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4. Discussion and conclusions

Our primary aim in this research was to explore some psycho-social predictors of fear and distress during the COVID-19 pandemic in three groups of participants: Italians, Romanian immigrants in Italy, and Romanians in Romania.

We found that immigrants have a lower level of fear of Covid-19 than the other two groups. This is certainly not a consequence of safe living conditions and adherence to measures, but rather it is connected with a major focus on other existential problems with which they are concerned. They are concerned mostly about the economic situation and about distance from the loved ones. It seems that these concerns have surpassed the fear of the virus itself. Migrants make up a large percentage of the workforce in sectors that have remained active throughout the crisis, such as agriculture, deliveries, personal care, and health-care provision, and cleaning services. Migrants are over-represented in some of the industries hardly hit by the crisis, such as catering services and non-essential retail, and thus many of them lost jobs.

Fear of COVID-19 is not significantly associated with the knowledge of the numbers of positive cases and deaths in Italy. People have little knowledge about statistics and they estimate the situation in terms of “a lot, many, few...cases”.

We found correlations between fear of COVID-19 and age: younger participants have higher fear than more mature participants. These findings are consistent with recent studies that have confirmed that middle-age people are less vulnerable to psychological stress and social isolation during a pandemic and are less likely to develop symptoms of mental health disorders such as depression and anxiety [76, 77, 78, 79, 80]. They have adapted without major difficulties and managed to maintain satisfactory subjective well-being despite the pandemic and restrictive measures.

We found a strong effect of the fear of COVID-19 on distress which is partly reduced by the perception of personal resilience. In general, economic difficulties and concerns about jobs among immigrants, more than in other samples, contribute to increased level of stress. In addition, the perception of personal resilience reduces distress in all groups of participants. Furthermore, the perceived support from family has an important role in reducing distress among Italians and Romanians, but not among immigrants. Particularly surprising is the relatively low level of importance of social support from friends for reducing distress.

The immigrants perceive the lowest social support from friends (probably due to the lack of social network in the host country), but relatively high social support from the family. Despite all this, their level of distress is paradoxically the lowest. This can be related to the subjective perception of their resilience, which is the highest in this group. This corresponds to the data of previous research [41]. In addition, it could be also that immigrants are more focused on economic survival and neglect their psychological well-being, as pointed out in the previous studies [81].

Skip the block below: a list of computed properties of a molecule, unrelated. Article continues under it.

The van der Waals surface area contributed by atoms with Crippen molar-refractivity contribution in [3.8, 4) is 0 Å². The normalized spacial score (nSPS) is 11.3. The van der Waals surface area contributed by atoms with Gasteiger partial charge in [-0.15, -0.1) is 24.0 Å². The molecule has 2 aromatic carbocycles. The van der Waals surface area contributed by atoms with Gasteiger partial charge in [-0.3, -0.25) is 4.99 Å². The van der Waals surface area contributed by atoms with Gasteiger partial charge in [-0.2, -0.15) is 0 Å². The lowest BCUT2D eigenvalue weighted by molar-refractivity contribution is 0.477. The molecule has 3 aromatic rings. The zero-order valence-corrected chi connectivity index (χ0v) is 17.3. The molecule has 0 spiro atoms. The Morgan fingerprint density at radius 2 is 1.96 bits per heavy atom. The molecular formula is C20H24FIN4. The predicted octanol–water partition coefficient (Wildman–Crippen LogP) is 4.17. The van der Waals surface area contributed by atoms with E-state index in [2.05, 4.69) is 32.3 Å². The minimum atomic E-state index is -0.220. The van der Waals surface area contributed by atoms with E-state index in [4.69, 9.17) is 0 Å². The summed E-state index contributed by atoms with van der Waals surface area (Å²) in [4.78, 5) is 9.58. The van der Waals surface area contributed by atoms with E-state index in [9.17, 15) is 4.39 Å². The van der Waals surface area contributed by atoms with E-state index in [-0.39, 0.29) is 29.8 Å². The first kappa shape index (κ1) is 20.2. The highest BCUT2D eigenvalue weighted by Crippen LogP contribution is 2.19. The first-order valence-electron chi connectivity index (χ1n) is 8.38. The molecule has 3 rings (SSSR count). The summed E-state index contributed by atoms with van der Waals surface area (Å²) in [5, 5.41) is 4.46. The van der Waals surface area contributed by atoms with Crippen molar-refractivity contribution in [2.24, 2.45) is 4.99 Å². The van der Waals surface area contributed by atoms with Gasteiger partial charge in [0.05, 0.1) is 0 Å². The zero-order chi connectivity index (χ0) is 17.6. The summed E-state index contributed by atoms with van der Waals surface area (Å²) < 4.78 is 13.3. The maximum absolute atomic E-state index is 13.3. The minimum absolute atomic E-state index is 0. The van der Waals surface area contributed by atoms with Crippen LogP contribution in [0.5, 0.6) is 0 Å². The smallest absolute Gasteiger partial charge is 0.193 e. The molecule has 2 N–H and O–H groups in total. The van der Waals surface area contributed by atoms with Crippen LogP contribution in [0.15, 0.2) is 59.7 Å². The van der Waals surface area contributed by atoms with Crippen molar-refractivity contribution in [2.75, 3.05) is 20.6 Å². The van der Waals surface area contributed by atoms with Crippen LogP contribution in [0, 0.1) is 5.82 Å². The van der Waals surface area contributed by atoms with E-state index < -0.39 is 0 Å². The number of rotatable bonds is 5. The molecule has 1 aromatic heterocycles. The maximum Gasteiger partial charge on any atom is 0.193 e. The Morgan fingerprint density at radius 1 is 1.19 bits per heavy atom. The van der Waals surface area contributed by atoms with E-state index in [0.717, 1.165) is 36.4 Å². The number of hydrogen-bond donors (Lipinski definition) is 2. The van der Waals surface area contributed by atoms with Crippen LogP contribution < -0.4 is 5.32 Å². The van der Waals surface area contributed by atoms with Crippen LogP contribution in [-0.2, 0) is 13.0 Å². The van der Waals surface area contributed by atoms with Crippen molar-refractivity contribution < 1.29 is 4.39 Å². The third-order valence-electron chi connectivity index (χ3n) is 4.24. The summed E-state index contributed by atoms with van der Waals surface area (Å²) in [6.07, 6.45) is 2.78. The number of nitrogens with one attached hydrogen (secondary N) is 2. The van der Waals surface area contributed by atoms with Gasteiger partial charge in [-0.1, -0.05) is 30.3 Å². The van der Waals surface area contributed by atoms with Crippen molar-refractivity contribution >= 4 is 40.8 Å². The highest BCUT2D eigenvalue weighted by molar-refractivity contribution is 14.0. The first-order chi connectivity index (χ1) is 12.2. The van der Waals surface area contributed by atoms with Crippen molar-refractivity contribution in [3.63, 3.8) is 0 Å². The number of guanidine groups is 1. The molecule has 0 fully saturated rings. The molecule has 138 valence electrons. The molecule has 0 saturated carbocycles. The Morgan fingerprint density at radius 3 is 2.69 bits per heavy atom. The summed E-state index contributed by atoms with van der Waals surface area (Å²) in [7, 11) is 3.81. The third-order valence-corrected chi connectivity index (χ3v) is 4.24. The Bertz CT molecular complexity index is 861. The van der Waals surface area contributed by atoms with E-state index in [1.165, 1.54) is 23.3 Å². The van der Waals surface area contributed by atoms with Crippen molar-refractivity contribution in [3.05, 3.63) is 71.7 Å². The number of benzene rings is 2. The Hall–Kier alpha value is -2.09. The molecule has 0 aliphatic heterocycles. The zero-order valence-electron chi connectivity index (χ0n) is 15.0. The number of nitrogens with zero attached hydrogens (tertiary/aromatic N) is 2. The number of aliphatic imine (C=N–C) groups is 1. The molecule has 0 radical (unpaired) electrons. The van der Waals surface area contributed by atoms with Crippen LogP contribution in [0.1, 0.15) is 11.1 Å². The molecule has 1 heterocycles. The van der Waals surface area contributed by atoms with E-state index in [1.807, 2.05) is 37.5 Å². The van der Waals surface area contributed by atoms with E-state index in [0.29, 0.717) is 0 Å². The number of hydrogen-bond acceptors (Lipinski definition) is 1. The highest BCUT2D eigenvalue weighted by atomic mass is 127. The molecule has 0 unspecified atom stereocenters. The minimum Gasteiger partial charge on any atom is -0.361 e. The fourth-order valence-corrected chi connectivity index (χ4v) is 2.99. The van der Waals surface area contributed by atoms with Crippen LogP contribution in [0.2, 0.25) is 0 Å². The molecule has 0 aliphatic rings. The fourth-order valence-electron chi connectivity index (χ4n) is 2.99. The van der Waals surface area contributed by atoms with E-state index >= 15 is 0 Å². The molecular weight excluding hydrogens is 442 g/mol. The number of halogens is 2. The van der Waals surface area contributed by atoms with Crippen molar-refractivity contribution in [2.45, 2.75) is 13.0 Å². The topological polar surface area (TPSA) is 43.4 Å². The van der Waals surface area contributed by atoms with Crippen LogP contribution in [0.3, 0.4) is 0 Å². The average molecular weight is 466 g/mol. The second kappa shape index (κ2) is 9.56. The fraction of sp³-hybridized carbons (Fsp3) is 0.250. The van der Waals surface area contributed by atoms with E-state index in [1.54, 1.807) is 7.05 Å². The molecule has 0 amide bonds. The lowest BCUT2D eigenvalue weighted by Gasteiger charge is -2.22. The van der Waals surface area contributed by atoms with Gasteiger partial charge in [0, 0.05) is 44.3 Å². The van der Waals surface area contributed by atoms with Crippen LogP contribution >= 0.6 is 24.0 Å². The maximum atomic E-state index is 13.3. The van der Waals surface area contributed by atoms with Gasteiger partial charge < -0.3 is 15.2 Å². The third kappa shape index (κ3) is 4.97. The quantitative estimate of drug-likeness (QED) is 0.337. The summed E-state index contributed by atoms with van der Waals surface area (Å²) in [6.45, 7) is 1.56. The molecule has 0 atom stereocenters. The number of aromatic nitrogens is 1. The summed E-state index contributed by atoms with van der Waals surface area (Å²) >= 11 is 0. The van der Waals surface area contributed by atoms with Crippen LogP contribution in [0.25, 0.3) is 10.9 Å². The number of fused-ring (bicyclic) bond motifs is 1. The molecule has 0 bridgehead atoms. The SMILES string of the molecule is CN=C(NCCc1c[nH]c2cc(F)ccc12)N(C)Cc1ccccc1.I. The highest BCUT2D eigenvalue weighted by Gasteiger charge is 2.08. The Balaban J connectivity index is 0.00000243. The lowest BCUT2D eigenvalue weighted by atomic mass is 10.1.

Uncertainty and anxiety due to fear from COVID-19 are strongly associated with distress, which is further exacerbated by different concerns. For immigrants, the major concerns are those regarding the economic situation, which exacerbated further their distress especially in those who do not perceive themselves as resilient and as having good social support. Preventive programs should be focused on promoting major social support to people in need and ensuring that migrants are not left behind.

There are some limitations of the study that should be noted. The research was undertaken during the first wave of the pandemic. The highly uncertain situation of the prolonged pandemic crisis poses additional challenges regarding its consequences. Therefore, follow-up studies in different phases of the ongoing pandemic are needed.

The impact of some other variables was not considered, due to the limitation of an online survey that must not last too long. The selected variables explained about 35–40% variance of distress what indicates that we should consider other sources of risk or protective factors in future studies and creating some recommendations for improving preventive programs and policies.

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Funding sources

This research did not receive any specific grant from funding agencies in the public, commercial, or not-for-profit sectors.

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Ethical approval

This research was approved by the Ethics Committee at the authors’ departments.

All procedures performed in this study involving human participants were per the said committee’s ethical standards and/or national research committee.

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Declaration of interest

None.

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Informed consent

Informed consent was obtained from all individual participants included in this study.

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Written By

Ankica Kosic and Tamara Dzamonja Ignjatovic

Submitted: February 18th, 2021Reviewed: April 23rd, 2021Published: May 25th, 2021